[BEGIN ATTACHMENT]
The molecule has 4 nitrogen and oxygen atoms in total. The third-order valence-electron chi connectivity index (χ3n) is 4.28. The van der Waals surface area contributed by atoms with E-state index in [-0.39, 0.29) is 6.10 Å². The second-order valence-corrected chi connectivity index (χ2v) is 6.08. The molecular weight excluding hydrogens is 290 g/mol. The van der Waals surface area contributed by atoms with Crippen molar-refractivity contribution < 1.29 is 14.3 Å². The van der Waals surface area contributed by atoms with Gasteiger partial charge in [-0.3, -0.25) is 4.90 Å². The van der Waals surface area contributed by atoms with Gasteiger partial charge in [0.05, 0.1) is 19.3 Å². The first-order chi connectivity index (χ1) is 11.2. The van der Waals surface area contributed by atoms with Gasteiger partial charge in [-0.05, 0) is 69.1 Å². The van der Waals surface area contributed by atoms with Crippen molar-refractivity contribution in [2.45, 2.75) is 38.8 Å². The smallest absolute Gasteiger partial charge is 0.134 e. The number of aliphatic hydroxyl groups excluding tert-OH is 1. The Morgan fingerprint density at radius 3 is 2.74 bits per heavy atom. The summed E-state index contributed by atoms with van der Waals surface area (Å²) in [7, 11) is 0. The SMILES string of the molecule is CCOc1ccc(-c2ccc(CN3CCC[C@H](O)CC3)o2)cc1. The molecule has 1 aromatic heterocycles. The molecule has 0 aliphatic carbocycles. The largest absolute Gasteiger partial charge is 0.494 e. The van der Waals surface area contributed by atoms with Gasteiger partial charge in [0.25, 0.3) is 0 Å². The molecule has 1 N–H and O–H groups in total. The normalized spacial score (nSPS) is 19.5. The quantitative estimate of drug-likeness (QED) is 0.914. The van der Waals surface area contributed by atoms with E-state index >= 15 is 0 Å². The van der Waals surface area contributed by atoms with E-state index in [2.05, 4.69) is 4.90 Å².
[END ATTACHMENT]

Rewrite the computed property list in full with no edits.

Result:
The molecule has 4 nitrogen and oxygen atoms in total. The third-order valence-electron chi connectivity index (χ3n) is 4.28. The van der Waals surface area contributed by atoms with E-state index in [-0.39, 0.29) is 6.10 Å². The second-order valence-corrected chi connectivity index (χ2v) is 6.08. The molecular weight excluding hydrogens is 290 g/mol. The van der Waals surface area contributed by atoms with Crippen molar-refractivity contribution < 1.29 is 14.3 Å². The van der Waals surface area contributed by atoms with Gasteiger partial charge in [-0.3, -0.25) is 4.90 Å². The van der Waals surface area contributed by atoms with Gasteiger partial charge in [0.05, 0.1) is 19.3 Å². The first-order chi connectivity index (χ1) is 11.2. The van der Waals surface area contributed by atoms with Gasteiger partial charge in [-0.05, 0) is 69.1 Å². The van der Waals surface area contributed by atoms with Crippen molar-refractivity contribution in [2.45, 2.75) is 38.8 Å². The smallest absolute Gasteiger partial charge is 0.134 e. The number of aliphatic hydroxyl groups excluding tert-OH is 1. The Morgan fingerprint density at radius 3 is 2.74 bits per heavy atom. The summed E-state index contributed by atoms with van der Waals surface area (Å²) in [7, 11) is 0. The SMILES string of the molecule is CCOc1ccc(-c2ccc(CN3CCC[C@H](O)CC3)o2)cc1. The molecule has 1 aromatic heterocycles. The molecule has 0 aliphatic carbocycles. The largest absolute Gasteiger partial charge is 0.494 e. The van der Waals surface area contributed by atoms with Gasteiger partial charge in [0.25, 0.3) is 0 Å². The molecule has 1 N–H and O–H groups in total. The normalized spacial score (nSPS) is 19.5. The quantitative estimate of drug-likeness (QED) is 0.914. The van der Waals surface area contributed by atoms with E-state index >= 15 is 0 Å². The van der Waals surface area contributed by atoms with E-state index in [2.05, 4.69) is 4.90 Å².